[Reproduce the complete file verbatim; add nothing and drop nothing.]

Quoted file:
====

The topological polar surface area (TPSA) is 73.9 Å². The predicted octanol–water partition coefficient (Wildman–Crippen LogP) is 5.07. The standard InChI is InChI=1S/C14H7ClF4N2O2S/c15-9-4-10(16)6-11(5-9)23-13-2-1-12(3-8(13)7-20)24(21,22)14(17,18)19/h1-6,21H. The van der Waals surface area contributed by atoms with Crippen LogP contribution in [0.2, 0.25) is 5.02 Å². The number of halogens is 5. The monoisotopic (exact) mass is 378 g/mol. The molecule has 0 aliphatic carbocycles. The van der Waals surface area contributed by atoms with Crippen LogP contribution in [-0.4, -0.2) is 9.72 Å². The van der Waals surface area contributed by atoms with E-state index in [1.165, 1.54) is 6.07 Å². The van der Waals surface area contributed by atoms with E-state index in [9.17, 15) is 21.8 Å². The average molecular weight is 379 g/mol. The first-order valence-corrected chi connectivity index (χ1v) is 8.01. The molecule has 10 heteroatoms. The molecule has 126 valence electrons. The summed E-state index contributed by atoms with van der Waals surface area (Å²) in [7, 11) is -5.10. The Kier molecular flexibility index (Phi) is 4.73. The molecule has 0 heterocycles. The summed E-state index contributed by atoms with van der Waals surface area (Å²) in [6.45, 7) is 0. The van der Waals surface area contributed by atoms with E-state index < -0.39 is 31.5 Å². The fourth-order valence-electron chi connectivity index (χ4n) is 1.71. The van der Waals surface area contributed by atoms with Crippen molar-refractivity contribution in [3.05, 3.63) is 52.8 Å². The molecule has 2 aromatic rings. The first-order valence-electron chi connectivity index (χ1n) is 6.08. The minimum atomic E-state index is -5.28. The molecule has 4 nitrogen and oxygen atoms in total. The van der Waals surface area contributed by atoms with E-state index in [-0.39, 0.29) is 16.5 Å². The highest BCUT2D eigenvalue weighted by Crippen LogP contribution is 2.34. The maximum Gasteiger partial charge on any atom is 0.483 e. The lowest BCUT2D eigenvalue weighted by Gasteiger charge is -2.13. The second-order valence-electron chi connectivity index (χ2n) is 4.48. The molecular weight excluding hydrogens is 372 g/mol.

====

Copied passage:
The topological polar surface area (TPSA) is 73.9 Å². The predicted octanol–water partition coefficient (Wildman–Crippen LogP) is 5.07. The standard InChI is InChI=1S/C14H7ClF4N2O2S/c15-9-4-10(16)6-11(5-9)23-13-2-1-12(3-8(13)7-20)24(21,22)14(17,18)19/h1-6,21H. The van der Waals surface area contributed by atoms with Crippen LogP contribution in [0.2, 0.25) is 5.02 Å². The number of halogens is 5. The monoisotopic (exact) mass is 378 g/mol. The molecule has 0 aliphatic carbocycles. The van der Waals surface area contributed by atoms with Crippen LogP contribution in [-0.4, -0.2) is 9.72 Å². The van der Waals surface area contributed by atoms with E-state index in [1.165, 1.54) is 6.07 Å². The van der Waals surface area contributed by atoms with E-state index in [9.17, 15) is 21.8 Å². The average molecular weight is 379 g/mol. The first-order valence-corrected chi connectivity index (χ1v) is 8.01. The molecule has 10 heteroatoms. The molecule has 126 valence electrons. The summed E-state index contributed by atoms with van der Waals surface area (Å²) in [7, 11) is -5.10. The Kier molecular flexibility index (Phi) is 4.73. The molecule has 0 heterocycles. The summed E-state index contributed by atoms with van der Waals surface area (Å²) in [6.45, 7) is 0. The van der Waals surface area contributed by atoms with E-state index < -0.39 is 31.5 Å². The fourth-order valence-electron chi connectivity index (χ4n) is 1.71. The van der Waals surface area contributed by atoms with Crippen molar-refractivity contribution in [3.05, 3.63) is 52.8 Å². The molecule has 2 aromatic rings. The first-order valence-electron chi connectivity index (χ1n) is 6.08. The minimum atomic E-state index is -5.28. The molecule has 4 nitrogen and oxygen atoms in total. The van der Waals surface area contributed by atoms with E-state index in [-0.39, 0.29) is 16.5 Å². The highest BCUT2D eigenvalue weighted by Crippen LogP contribution is 2.34. The maximum Gasteiger partial charge on any atom is 0.483 e. The lowest BCUT2D eigenvalue weighted by Gasteiger charge is -2.13. The second-order valence-electron chi connectivity index (χ2n) is 4.48. The molecular weight excluding hydrogens is 372 g/mol.